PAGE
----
Caricaturing Culture in India: Cartoons and History in the Modern World

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9781107043329: Caricaturing Culture in India: Cartoons and History in the Modern World

A highly original history of political cartoons in modern India. Utilising newspaper cartoons published since the 1870s, archival research and interviews, Khanduri combines historical narrative with ethnographic testimony to give a pioneering account of the role of political cartoons in Indian culture from the colonial period to the present day.

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'Ritu Gairola Khanduri breaks new ground in Indian Studies with her captivating account of the political role cartoons and cartoonists have played in the country from the colonial period to now. Students of Indian political culture will find this book to be of enduring interest.' Dipesh Chakrabarty, Lawrence A. Kimpton Distinguished Service Professor, University of Chicago

'Ritu Khanduri's book is, on one register, about political cartooning and the history of politics in India; on another register, it provides us with a wonderful lens into debates on modernity, political society, and the state in colonial and postcolonial India. Khanduri makes a persuasive case that, far from being merely laughed at or dismissed as trivial, cartoons constitute a living archive of colonial and postcolonial history. This beautifully-written book represents a stunning accomplishment and, I predict, will be discussed, debated, and admired by scholars in a variety of disciplines not just within but also beyond anthropology, media studies, and South Asian studies.' Purnima Mankekar, University of California, Los Angeles

'Written with elegance and verve, Caricaturing Culture in India: Cartoons and History in the Modern World is a deeply researched and exemplary study of newspaper cartoons as both a form and a source of political knowledge and everyday political commentary. Ritu Gairola Khanduri's delightful romp through nearly one hundred and fifty years of cartooning in India opens up an entirely new way of tackling some of the big questions in South Asian history and historiography: liberalism, democracy, and modernity. Her deft and rigorous analysis of cartoons together with their reception, the meaning people make of cartoons that generate laughter or cause hurt, sets the bar high for future studies of the media and democracy in India.' Mrinalini Sinha, Alice Freeman Palmer Professor of History, University of Michigan

'Who laughs at what - and who doesn't - is a striking reflection of social and political relationships in society. This is why Ritu Gairola Khanduri's refreshingly original book, Caricaturing Culture in India: Cartoons and History in the Modern World, which traces India's political history through political caricatures across the ages, is timely and important.' Geetanjali Krishna, Business Standard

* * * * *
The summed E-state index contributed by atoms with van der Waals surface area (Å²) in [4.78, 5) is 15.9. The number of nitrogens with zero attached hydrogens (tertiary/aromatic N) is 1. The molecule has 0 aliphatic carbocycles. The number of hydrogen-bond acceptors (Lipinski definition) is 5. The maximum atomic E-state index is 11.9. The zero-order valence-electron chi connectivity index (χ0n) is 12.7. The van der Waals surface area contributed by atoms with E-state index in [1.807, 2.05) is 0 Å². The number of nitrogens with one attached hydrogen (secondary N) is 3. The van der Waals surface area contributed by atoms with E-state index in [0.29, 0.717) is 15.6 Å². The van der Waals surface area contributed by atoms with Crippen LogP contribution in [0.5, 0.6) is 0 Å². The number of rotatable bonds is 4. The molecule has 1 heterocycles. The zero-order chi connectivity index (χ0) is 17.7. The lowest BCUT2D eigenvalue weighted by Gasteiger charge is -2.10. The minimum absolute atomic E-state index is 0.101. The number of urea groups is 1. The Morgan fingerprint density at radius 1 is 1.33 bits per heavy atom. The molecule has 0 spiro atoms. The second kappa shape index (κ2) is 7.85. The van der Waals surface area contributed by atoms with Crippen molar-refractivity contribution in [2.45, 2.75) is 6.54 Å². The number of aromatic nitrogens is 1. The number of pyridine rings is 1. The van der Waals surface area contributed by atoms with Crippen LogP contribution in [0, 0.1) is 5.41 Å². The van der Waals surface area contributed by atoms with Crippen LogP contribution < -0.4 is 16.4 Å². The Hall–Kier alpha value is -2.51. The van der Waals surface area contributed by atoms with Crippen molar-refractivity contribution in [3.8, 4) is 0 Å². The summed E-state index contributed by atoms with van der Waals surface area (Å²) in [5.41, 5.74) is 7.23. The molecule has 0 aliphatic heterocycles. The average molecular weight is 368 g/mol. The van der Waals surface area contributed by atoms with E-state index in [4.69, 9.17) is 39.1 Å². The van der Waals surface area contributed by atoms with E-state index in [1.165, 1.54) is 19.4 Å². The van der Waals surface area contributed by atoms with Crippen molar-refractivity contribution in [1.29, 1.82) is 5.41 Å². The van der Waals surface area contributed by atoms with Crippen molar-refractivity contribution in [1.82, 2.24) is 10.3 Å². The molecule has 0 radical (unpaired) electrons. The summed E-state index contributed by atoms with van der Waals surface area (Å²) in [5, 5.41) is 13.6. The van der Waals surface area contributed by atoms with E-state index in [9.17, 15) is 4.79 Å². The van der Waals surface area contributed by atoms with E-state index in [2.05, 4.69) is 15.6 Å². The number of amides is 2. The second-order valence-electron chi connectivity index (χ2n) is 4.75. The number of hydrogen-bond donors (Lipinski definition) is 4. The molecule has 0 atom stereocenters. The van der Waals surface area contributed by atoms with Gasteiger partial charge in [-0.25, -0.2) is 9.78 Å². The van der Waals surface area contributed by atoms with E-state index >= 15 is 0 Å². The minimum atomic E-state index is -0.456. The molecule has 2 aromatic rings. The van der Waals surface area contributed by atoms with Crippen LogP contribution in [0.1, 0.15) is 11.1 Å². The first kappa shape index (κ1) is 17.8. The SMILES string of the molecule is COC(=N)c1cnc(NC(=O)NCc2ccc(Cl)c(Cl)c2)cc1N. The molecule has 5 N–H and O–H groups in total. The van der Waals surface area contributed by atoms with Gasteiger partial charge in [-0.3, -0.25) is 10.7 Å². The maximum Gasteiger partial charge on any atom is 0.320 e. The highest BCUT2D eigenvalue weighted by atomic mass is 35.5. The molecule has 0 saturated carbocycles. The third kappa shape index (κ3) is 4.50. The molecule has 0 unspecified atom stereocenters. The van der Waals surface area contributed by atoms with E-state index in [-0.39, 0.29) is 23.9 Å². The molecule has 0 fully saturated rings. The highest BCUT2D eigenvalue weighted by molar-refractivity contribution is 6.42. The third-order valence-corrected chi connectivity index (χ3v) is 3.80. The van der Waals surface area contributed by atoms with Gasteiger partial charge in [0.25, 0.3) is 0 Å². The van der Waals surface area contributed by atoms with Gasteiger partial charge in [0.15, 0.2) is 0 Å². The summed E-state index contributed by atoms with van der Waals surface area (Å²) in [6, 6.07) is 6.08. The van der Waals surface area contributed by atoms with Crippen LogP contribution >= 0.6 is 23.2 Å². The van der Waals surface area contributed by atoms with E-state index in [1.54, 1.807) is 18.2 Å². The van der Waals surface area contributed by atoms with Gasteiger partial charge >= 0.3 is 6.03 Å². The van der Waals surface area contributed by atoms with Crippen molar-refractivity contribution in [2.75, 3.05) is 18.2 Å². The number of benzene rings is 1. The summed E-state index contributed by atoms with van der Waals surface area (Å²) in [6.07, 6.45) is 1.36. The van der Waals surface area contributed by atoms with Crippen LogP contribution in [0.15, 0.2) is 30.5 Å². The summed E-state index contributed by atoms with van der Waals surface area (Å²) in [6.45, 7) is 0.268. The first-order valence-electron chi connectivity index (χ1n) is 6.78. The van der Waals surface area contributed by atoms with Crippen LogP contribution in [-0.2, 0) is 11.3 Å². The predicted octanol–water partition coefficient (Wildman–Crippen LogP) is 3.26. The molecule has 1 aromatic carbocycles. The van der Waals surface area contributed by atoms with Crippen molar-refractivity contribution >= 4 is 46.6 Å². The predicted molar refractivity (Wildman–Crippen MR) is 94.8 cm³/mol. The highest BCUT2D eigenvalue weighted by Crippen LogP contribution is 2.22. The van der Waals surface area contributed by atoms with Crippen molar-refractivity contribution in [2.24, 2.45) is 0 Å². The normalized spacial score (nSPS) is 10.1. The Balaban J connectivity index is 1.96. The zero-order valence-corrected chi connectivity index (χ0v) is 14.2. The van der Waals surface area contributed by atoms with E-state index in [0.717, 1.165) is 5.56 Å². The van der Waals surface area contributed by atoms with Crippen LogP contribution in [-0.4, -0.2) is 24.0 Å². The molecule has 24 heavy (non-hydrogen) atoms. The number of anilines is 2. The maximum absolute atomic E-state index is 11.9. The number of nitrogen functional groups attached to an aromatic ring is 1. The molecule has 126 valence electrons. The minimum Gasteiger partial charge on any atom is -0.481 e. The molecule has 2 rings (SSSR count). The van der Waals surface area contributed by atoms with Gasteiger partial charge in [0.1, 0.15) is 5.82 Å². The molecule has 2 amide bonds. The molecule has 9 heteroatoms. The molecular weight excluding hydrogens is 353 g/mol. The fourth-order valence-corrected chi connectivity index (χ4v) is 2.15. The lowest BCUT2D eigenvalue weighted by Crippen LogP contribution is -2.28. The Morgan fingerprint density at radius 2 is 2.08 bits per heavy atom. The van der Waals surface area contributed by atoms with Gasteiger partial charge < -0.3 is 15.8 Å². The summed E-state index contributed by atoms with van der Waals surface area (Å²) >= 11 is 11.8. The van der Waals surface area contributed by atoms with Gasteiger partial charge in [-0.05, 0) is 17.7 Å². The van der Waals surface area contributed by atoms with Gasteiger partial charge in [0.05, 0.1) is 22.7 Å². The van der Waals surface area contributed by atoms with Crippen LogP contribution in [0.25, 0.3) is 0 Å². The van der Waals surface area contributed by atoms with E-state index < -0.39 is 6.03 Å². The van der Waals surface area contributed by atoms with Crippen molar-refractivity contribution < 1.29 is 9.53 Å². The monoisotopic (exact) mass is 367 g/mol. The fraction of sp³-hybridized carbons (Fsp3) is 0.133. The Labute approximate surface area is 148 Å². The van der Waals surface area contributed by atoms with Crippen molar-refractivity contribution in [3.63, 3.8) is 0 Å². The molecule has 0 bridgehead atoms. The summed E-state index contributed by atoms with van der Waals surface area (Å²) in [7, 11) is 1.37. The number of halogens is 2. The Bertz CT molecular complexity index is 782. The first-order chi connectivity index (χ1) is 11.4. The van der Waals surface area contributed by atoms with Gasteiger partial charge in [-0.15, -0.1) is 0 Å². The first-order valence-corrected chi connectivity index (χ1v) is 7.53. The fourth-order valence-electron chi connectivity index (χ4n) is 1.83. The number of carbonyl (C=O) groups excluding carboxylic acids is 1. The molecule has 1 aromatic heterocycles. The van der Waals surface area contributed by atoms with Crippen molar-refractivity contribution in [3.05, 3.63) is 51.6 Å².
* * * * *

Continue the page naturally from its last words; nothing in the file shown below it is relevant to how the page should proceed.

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Advance praise: 'Ritu Gairola Khanduri breaks new ground in Indian Studies with her captivating account of the political role cartoons and cartoonists have played in the country from the colonial period to now. Students of Indian political culture will find this book to be of enduring interest.' Dipesh Chakrabarty, Lawrence A. Kimpton Distinguished Service Professor, University of Chicago

Advance praise: 'Ritu Khanduri's book is, on one register, about political cartooning and the history of politics in India; on another register, it provides us with a wonderful lens into debates on modernity, political society, and the state in colonial and postcolonial India. Khanduri makes a persuasive case that, far from being merely laughed at or dismissed as trivial, cartoons constitute a living archive of colonial and postcolonial history. This beautifully-written book represents a stunning accomplishment and, I predict, will be discussed, debated, and admired by scholars in a variety of disciplines not just within but also beyond anthropology, media studies, and South Asian studies.' Purnima Mankekar, University of California, Los Angeles

Advance praise: 'Written with elegance and verve, Caricaturing Culture in India: Cartoons and History in the Modern World is a deeply researched and exemplary study of newspaper cartoons as both a form and a source of political knowledge and everyday political commentary. Ritu Gairola Khanduri's delightful romp through nearly one hundred and fifty years of cartooning in India opens up an entirely new way of tackling some of the big questions in South Asian history and historiography: liberalism, democracy, and modernity. Her deft and rigorous analysis of cartoons together with their reception, the meaning people make of cartoons that generate laughter or cause hurt, sets the bar high for future studies of the media and democracy in India.' Mrinalini Sinha, Alice Freeman Palmer Professor of History, University of Michigan

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